[photopress:new.jpg,thumb,alignright]You have now transformed the 80s look into a “bright, light and airy” updated and clean look…all in 72 hours!  And if you call me and say, we want to move, I can sell the house for more than you just paid for it. 

Don’t walk away from the house that looks like the photo at the top.  You’ll pay at least $10,000 more for a house where the owner put in 72 hours worth of work and a few quick work projects.  Buy the true bargain.  Good location.  Good floorplan.  Ugly floor, ugly wallpaper and dark brown trim.

Buy the really good, well maintained, but really UGLY house.  It’s the bargain of the marketplace in any market.  Simple definition of this type of house is a “cosmetic” fixer. 

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ARDELL is a Managing Broker with Better Properties METRO King County. ARDELL was named one of the Most Influential Real Estate Bloggers in the U.S. by Inman News and has 33+ years experience in Real Estate up and down both Coasts, representing both buyers and sellers of homes in Seattle and on The Eastside. email: ardelld@gmail.com cell: 206-910-1000

7 thoughts on “Where are those bargains?

  1. Bring on the ugly! That is exactly what we’d prefer. I’d rather fix a place up the way we like, rather than pay for someone else’s idea of cool. As long as the main bits are all good, the uglier the better!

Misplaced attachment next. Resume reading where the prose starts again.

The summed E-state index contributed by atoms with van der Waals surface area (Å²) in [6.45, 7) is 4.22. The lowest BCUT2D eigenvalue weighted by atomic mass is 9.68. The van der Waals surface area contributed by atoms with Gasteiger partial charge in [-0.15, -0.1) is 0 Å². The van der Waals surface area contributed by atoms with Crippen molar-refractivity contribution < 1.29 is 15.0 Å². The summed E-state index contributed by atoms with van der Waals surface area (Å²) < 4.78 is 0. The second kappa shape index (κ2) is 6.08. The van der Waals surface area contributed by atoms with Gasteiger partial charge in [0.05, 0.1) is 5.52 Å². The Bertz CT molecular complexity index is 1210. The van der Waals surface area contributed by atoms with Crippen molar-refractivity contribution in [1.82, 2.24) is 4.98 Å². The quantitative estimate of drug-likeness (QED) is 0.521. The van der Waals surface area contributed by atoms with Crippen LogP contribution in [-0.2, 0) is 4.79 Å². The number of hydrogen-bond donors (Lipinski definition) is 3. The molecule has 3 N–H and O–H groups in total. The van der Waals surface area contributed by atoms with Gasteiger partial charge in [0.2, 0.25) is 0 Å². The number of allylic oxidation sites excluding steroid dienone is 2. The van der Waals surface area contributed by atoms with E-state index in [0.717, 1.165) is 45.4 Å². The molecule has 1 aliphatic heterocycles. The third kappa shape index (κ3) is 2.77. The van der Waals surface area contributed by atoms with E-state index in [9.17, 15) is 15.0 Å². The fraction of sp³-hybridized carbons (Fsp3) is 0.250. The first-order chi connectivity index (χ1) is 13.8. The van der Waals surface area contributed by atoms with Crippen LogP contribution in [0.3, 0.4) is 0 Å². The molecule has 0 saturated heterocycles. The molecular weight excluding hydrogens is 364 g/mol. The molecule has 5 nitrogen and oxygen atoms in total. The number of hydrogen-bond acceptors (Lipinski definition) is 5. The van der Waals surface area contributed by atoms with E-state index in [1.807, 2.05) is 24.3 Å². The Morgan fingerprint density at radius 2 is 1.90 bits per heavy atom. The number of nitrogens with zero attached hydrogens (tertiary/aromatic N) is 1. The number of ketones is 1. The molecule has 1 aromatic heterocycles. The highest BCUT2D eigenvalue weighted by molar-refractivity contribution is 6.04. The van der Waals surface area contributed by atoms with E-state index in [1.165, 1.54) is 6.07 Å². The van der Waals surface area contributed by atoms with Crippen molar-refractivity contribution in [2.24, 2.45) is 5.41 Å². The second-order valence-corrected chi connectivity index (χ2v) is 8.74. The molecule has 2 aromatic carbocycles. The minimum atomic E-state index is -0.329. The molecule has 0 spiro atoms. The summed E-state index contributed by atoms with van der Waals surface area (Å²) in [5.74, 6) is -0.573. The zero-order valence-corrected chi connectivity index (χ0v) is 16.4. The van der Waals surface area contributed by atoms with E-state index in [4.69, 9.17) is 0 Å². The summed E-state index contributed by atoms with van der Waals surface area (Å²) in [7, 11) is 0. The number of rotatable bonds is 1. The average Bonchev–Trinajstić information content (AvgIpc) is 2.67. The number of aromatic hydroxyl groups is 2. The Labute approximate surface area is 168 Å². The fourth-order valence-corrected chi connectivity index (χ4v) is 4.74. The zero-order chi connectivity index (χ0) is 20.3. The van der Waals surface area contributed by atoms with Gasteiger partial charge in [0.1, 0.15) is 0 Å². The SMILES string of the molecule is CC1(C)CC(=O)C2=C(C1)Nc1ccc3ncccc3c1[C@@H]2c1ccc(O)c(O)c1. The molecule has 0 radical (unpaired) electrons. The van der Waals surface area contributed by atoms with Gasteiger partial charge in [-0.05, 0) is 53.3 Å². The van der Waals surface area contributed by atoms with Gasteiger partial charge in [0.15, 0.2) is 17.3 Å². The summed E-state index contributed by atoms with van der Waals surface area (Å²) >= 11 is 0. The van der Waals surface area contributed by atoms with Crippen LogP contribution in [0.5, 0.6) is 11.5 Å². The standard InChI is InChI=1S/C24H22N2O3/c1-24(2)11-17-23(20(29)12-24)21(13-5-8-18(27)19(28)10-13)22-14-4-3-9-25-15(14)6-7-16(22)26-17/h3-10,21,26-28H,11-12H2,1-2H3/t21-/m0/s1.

2. I was really hoping that you had purchased that ugly house yourself, and would post an “after” photo for us!

    Also, great advice about working side-by-side with the handyman. Not only does he know that you are keeping an eye on his work, but you are also available to make quick decisions if unforseen problems come up and you need to make any adjustments to your plans.

  3. OK Adrianna!


    I still have a hard time with agents making profit on homes, other than my personal residences, rather than passing on those great deals do clients. But I think I am going to do one to three myself, if for no other reason that a realistic, real life, how to! Maybe I’ll do a two week condo flip in the fall when it’s slower.

    Of course I’ve done these over the years in my own homes, but didn’t take step by step photos and the cost considerations have changed. Doing one now would make a lot of sense for proving out the numbers.

  4. Ah…now you’re talking my language! Of course, the bargains I pick up require a little more than 72 hours work, but you’re right, it’s so hard for buyers to see through the mess. However, before a buyer can pick up a bargain, the seller has got to price it to move in its condition. I assume this is a denial/anger/acceptance process for the seller to get to the point where they price it correctly to move.